Eubulus


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Eubulus

 

Born about 405 B.C.; died 330 B.C. Athenian orator and statesman.

Eubulus, a contemporary and political opponent of Demosthenes, supported the alliance between Athens and Macedonia. Elected to the post of government treasurer, in 354 B.C. he promulgated a law increasing the theoric fund, that is, entertainment money to be distributed to the citizens on days of festivals and spectacles; this law was in effect until 339 B.C. At the same time he decreased military expenditures. In 346 B.C., Eubulus supported the Peace of Philoc-rates with the Macedonian ruler Phillip II, an agreement that was extremely disadvantageous to Athens.

References in periodicals archive ?
Lowin's old Counselor, Eubulus, in The Picture, portrays the voice of wisdom while addressing concern about powerful leaders who are inattentive to the "excesses of peace" (114).
For the last selection he copied from this play--the only extract not copied in its original order--Briton chose the words of one of Gorboduc's faithful advisors, Eubulus, upon hearing that the royal line has ended: '& loe the entry to the wofull wrack / & vtter Ruyne' (f 90v, 5.
The answer that is provided implicitly alerts readers to the potential sexual solution "penis": "You can decide for yourselves that this signifies the allotment-urn, for I don't want to cite all that Eubulus says.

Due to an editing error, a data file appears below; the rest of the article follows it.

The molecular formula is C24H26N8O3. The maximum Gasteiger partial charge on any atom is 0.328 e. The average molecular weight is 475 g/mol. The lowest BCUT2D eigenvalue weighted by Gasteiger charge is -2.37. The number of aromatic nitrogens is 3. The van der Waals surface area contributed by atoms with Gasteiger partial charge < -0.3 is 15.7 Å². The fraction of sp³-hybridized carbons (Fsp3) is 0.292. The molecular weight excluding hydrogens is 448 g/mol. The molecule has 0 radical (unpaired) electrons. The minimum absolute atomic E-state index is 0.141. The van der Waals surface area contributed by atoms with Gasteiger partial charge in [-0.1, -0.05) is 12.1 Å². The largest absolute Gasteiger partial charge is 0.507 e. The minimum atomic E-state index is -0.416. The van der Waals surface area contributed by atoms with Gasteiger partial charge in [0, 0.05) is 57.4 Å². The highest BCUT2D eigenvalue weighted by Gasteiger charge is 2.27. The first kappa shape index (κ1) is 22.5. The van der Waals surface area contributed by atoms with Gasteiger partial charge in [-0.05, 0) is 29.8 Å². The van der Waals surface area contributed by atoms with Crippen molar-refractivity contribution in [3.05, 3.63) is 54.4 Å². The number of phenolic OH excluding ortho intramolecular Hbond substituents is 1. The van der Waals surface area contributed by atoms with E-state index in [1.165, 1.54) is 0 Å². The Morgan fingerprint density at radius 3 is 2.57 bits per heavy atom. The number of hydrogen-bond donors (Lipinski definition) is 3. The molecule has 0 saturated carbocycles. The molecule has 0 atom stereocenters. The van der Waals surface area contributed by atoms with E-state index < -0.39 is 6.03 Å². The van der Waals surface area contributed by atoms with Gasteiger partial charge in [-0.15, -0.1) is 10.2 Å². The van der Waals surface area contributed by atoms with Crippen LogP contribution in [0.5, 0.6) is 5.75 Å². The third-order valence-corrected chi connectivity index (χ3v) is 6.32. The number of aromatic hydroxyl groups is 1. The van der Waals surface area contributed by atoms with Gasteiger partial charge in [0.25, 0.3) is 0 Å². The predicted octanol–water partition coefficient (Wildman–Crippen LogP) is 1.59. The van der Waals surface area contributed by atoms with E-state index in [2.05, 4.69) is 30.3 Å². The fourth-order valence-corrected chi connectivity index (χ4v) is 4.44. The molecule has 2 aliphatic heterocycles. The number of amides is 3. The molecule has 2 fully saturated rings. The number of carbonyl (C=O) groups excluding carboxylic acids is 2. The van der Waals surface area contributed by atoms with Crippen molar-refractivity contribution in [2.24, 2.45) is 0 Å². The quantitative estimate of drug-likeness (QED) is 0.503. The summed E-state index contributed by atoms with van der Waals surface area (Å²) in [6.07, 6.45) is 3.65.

The earliest of these, Thomas Norton and Thomas Sackville's Gorboduc, offers a virtual prophecy of Tamburlaine when Eubulus says:
The character Eubulus refers to "the caterpillars of all courts et fruges consumere nati"; The Works of Richard Edwards: Politics, Poetry and Performance in Sixteenth-century England, ed.
Another local kapeleion crops up at Eubulus 80 K-A, where, it seems, a nurse nips across the road for a drink.
The formal speeches of King Gorboduc and Arostos and of Philander and Eubulus, respectively for and against the transfer of royal rule from father to sons, are mirrored in act II in the conflicting advice of Hermon and Dordan and of Tyndar and Philander to Ferrex and Porrex respectively.
Likewise he defers to the remark of Eubulus against Chares `in the lawcourts' (1376a9-l2), and to Callistratus' behaviour `in the Messenian assembly' (1418b9-l2).
Hunter, Eubulus, the Fragments (Cambridge, 1983), pp.
The third, Eubulus, the king's secretary, whose name means 'wise counsellor', opposes the plan.